We often set goals and aim to become better. When we achieve these goals, we can often be disappointed in that other people may not recognise how well we have done. There needs to be a shift in how we see our success.

In the past two weeks I have spoken a lot about setting goals and shifting your mindset. The main take-aways from the articles have been:

The last step is focusing on “mastery goals” rather than “performance goals”. When we set performance goals they are usually associated with external validation. This means that we experience rewards through the good feeling that comes with recognition from others. If we set a goal to do well in a test just to make our parents proud, that would be a performance goal. Trying to do well in a competition for recognition from fans is another example.

Performance goals are similar to outcome goals in the sense that they are limited by external circumstances. The weather may affect a race and make you run slower. The flu may affect your grades in a test. Your children may get sick and you may not be able to train as hard as others for a competition.

When we rely on external validation from others, we put our happiness in their hands. Their level of approval will also affect how we see our achievement. If we are really proud and share an experience with someone who we really want to impress, and they show minimal admiration? We will immediately feel less enthusiastic about our win.

This is why shifting our focus to mastery goals is so important

Mastery goals emphasise process over product. In this way, we appreciate every second we shave off of our personal best time.

Mastery goals focus on the intrinsic process of your progress. At the end of the day, only you know how much work you have out into learning a new skill. When you experience success with that skill, feel the pride – you have earned this.

When you achieve mastery goals, the gratification is separate from anyone else’s judgement. This form of goal setting does not allow you to place value on your own success based on what another thinks of the achievement. You know how hard you worked, you get to decide how proud and enthusiastic you can feel!

When you succeed with mastery goals, you will feel more motivated as you have done it for yourself and for the process. You are not doing it to please others.

How to set mastery goals

Let’s look at the difference between performance goals and mastery goals:

Performance goal: Beat my personal best time for a 10km race.

Mastery goal: Focus on running with good form and technique. Ask a trainer for tips on how to improve my running stride and gait.

Performance goal: Do more pull ups.

Mastery goal: Work on foundational muscles to avoid injury and to build up the correct strength needed for overall fitness.

Performance goal: Drop to 8% body fat.

Mastery goal: Become efficient in meal preparation and planning. Ensure my meals are healthy and well-balanced.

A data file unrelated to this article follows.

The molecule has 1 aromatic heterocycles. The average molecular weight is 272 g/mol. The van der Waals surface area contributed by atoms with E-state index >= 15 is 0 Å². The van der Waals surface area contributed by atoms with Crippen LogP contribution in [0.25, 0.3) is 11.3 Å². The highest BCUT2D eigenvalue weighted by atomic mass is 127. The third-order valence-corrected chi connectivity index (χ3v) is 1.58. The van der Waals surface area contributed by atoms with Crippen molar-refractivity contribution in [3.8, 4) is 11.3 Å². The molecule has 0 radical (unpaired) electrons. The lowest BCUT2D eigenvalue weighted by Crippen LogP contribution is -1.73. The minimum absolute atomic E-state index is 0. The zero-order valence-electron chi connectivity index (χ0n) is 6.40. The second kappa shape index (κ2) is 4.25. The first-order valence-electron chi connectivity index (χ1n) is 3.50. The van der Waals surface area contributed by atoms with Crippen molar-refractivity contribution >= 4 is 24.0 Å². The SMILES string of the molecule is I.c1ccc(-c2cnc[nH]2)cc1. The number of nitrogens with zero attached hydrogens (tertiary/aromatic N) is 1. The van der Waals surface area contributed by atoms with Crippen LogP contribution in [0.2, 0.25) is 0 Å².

Performance goal: Score 85% on my upcoming exam.

Mastery goal: Carve out enough time in my schedule in order to understand the material that I am learning and apply it to my life.

It is clear from these examples that mastery goals are focused on long-term success, and are more holistic. They are focused on optimal health and wellness.

So let’s get to it

Write down a desired outcome.

Think about why you want to achieve this goal – what are your values around this? What does it mean to you?

Turn it around to see why you would like to master this goal and take validation out of the equation. What will this do for your health and wellness in the long run? How does it affect your happiness?

Write down two actions that you can do to master this goal.

Track your progress for your own motivation.

You’ve got this

True gratitude and appreciation for the self will only come through self-love. See what you can achieve. Love yourself for your wins. Other people do not know what you have gone through to be where you are. They don’t understand the process. They have not been there.

I write this with a full heart as I experienced this rather recently. I was competing in my first Spartan race. When I came to the monkey bars I was feeling pretty fatigued and my grip was worn out. I shook myself out for a bit and then began the obstacle. When I dropped down at the end I fell on my knees and burst into tears with gratitude. I thought of all the times I had ripped the skin off my hands preparing for this moment! Spectators were yelling at me to keep on moving but I was still for a moment to really appreciate myself and how strong I felt. True self love and pride!

I really wish for everyone to have incredible moments like these. Be real, be honest, be true. Then love and appreciate yourself for the process.

Lots of light and love xx

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